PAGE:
Even the most perfect democracy can only represent the wishes of people currently alive. But how can the interests of members of future generations be safeguarded in political systems? This paper outlines different ways in which this could be achieved through reforms to the UK political system, and then looks in more detail at examples in other countries.
This paper focuses on the role of the public sector in addressing finance gaps for longer-term investment requirements from seed investment through to early growth commercialisation of green innovation activities. Peer reviewed literature is identified from international studies, complemented by illustrative policy documents where evidence of impact is reported.
As environmental crises become ever more severe, calls for authoritarian solutions are reappearing: Democracy, so the argument goes, has proven to be too slow to respond to urgent threats. In this paper, Marit Hammond and Graham Smith respond to this charge by revisiting the role of democracy within a transition to sustainable prosperity.
The publication of Prosperity without Growth was a landmark in the sustainability debate. This substantially revised and re-written edition updates its arguments and considerably expands upon them. Tim Jackson demonstrates that building a ‘post-growth’ economy is not Utopia – it’s a precise, definable and meaningful task. It’s about taking simple steps towards an economics fit for purpose.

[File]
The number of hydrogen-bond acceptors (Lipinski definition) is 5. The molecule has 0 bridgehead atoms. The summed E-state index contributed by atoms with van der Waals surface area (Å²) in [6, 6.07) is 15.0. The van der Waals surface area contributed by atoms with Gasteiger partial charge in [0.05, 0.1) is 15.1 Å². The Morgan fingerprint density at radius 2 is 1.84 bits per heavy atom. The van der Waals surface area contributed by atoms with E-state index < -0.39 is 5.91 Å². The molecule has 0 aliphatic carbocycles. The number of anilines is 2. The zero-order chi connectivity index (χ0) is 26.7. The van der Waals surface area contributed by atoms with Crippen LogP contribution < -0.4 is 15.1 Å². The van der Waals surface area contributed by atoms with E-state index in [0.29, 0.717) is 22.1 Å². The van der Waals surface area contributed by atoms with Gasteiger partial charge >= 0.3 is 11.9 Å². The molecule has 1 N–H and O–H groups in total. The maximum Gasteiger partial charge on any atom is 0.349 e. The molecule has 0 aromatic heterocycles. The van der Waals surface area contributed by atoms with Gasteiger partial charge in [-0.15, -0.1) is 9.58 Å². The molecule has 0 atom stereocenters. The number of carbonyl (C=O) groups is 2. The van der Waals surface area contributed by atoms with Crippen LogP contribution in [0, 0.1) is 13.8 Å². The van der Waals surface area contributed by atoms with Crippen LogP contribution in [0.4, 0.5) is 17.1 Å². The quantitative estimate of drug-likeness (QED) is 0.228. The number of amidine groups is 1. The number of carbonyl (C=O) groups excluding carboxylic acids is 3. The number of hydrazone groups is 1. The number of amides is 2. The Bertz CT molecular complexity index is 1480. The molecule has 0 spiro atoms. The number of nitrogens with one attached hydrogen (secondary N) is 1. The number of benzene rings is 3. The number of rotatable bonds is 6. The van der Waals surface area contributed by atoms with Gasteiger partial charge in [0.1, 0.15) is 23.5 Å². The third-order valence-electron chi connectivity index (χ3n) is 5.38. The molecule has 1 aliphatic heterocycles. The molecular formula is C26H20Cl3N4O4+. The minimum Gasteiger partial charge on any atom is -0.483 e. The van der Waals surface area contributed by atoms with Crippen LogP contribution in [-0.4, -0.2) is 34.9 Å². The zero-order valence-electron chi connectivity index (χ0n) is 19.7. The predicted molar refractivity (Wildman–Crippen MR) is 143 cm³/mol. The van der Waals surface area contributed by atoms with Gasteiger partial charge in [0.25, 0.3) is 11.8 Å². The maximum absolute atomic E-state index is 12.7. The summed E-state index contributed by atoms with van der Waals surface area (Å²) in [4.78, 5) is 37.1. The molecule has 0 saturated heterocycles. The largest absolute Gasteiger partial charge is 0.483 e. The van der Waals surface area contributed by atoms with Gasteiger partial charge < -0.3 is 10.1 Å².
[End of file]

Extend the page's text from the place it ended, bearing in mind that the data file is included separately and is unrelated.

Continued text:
This paper explores the ramifications of the combined crises now faced by the prevailing growth-based model of economics. In paying a particular attention to the nature of enterprise, the quality of work, the structure of investment and the role of money, the paper develops the conceptual basis for social innovation in each of these areas, and provides empirical examples of such innovations.
Understanding sustainable prosperity is an essential but complex task. It implies an ongoing multidisciplinary and transdisciplinary research agenda. This working paper sets out the dimensions of this task. In doing so it also establishes the foundations for the research of the ESRC-funded Centre for the Understanding of Sustainable Prosperity (CUSP).